Monday, June 05, 2006


I've yet to come across a convincing explanation of dreams. My own dreams sometimes feature big, complex, detailed cities where I've never been, most likely because they don't exist. The amount of compute power to generate a relatively simple static 3D render is pretty high. To create an arbitrary city, populate it and have some peculiar action going on there must be a staggering amount of work, even considering that the brain's hardware is well equipped for symbol processing. What's makes it even more peculiar is that dreaming occurs during our periods of greatest rest, i.e. sleep.

The views of reductionist biologists simply don't wash. The lowest case is that they're caused by responses to random nerve impulses firing in the brain stem. Once you invoke the parsimony of nature, the simplest thing for the brain to do would be to ignore them. I don't think this is completely wrong, however, in that external stimuli can have an effect. At one time my feet used to poke out from under my duvet, and if it was during winter, it would affact my dreams in that the pain of the cold would get interpreted as walking barefoot over broken glass.
Another such speculation was that dreams keep the mind active while an animal's sleeping so that if suddenly woken, it will be able to respond more rapidly. This is obviously tosh; occasionally you wake from a dream to discover the room you're in is quite unlike the one you thought you were in just a moment ago and it can take a little while to re-orient yourself.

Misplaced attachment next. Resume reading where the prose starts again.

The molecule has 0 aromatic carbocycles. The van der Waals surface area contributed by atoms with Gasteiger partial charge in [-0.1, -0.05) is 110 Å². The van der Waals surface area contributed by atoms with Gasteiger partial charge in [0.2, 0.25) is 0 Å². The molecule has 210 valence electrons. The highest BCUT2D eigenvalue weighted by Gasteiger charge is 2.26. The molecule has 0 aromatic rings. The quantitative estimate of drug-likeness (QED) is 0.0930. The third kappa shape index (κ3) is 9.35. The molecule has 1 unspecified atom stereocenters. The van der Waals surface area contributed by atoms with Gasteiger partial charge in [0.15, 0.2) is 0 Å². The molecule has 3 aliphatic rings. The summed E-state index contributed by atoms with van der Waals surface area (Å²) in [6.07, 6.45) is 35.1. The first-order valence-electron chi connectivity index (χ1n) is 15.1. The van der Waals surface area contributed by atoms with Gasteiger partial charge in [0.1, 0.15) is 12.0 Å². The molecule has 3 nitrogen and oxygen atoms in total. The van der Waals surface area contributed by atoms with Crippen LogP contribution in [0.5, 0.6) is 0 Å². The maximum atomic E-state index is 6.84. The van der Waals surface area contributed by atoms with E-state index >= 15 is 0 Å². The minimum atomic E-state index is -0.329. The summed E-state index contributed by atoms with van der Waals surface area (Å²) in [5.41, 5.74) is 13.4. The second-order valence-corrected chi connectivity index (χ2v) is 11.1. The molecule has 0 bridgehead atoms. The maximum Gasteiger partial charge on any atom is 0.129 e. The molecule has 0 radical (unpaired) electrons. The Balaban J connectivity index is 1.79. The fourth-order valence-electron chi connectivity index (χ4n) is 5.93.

A side-effect of memory reorganisation perhaps? This would be a natural guess for many people involved in computing, likening it to, say, an indexed filing system which as more information's added gets ever more higgledy-piggledy and will occasionally have to straighten reorganise its indexes if they're to work at all efficiently. No real evidence that's how the brain works, and wouldn't we find our short-term memory getting ever more confused as the night wore on?

Symbols important to ourselves are getting shuffled around, with people, places aother things of emotional significance featuring large. I can't see anything in what I can remember of my own dreams to justify either Freudian sexual repression or Jungian archetypes. A common item that happens in my own dreams is losing my shoes; no doubt adherents of either of these two schools of thought could perform the mental gymnastics to fit this in with their schemata, but this would involve more absurdities than the manifest content of the dreams themselves.

In one of Werner Herzog's films, a South American tribe claimed that it's dreams that are real and that our waking lives are false. This really hinges on the definition of 'real', I suppose. The fundamental difference between dreams and reality seems to me to be consistency; a door in a dream cannot be relied upon to lead to the same place twice.

The nearest thing to an explanation I can think of is by comparison to the Buddhist conception of the three truths - kutai, ketai and chutai. Kutai relates to unlimited potentialities, everything that could possibly exist, ketai, limited dependent 'hard' reality and the chutai, the middle way, the perfect union of the two. The best quote on this I could find comes from here:
Ichi here is the ultimate entity that embraces everything; it therefore corresponds to chutai, or the Middle Road. Dai tells us that the ultimate law of life and the universe is as extensive and all-inclusive as space; it therefore corresponds to kutai. Ji implies that this law manifests itself in the kaleidoscopic changes of all actual phenomena; it therefore corresponds to ketai. In the final analysis, ichidaiji is Nam-myoho-renge-kyo, the Law which perfectly incorporates the three truths.
It relates to the Buddhist conception of the cycle of life-and-death, that after death our existence retreats into potentiality where it 'recharges' itself for another bout. Could therefore dreams be a 'little death'? Rather than orgasms, though the latter are quite refreshing too. :)


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